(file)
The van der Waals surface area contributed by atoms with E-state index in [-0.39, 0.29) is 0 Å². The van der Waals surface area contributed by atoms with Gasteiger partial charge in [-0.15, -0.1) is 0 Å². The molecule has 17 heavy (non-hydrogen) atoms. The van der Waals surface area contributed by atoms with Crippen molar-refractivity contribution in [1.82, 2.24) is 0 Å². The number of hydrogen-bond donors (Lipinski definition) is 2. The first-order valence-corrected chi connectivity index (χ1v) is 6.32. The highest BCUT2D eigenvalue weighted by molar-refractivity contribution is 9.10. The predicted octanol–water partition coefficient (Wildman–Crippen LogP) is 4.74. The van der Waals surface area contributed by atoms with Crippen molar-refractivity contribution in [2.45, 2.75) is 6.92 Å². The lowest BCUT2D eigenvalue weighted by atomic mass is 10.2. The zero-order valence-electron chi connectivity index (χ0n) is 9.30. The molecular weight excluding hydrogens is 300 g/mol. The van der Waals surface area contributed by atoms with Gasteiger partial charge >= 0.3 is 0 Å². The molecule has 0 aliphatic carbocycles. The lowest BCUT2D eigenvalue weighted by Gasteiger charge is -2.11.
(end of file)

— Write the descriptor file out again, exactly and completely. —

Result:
The van der Waals surface area contributed by atoms with E-state index in [-0.39, 0.29) is 0 Å². The van der Waals surface area contributed by atoms with Gasteiger partial charge in [-0.15, -0.1) is 0 Å². The molecule has 17 heavy (non-hydrogen) atoms. The van der Waals surface area contributed by atoms with Crippen molar-refractivity contribution in [1.82, 2.24) is 0 Å². The number of hydrogen-bond donors (Lipinski definition) is 2. The first-order valence-corrected chi connectivity index (χ1v) is 6.32. The highest BCUT2D eigenvalue weighted by molar-refractivity contribution is 9.10. The predicted octanol–water partition coefficient (Wildman–Crippen LogP) is 4.74. The van der Waals surface area contributed by atoms with Crippen molar-refractivity contribution in [2.45, 2.75) is 6.92 Å². The lowest BCUT2D eigenvalue weighted by atomic mass is 10.2. The zero-order valence-electron chi connectivity index (χ0n) is 9.30. The molecular weight excluding hydrogens is 300 g/mol. The van der Waals surface area contributed by atoms with Gasteiger partial charge >= 0.3 is 0 Å². The molecule has 0 aliphatic carbocycles. The lowest BCUT2D eigenvalue weighted by Gasteiger charge is -2.11.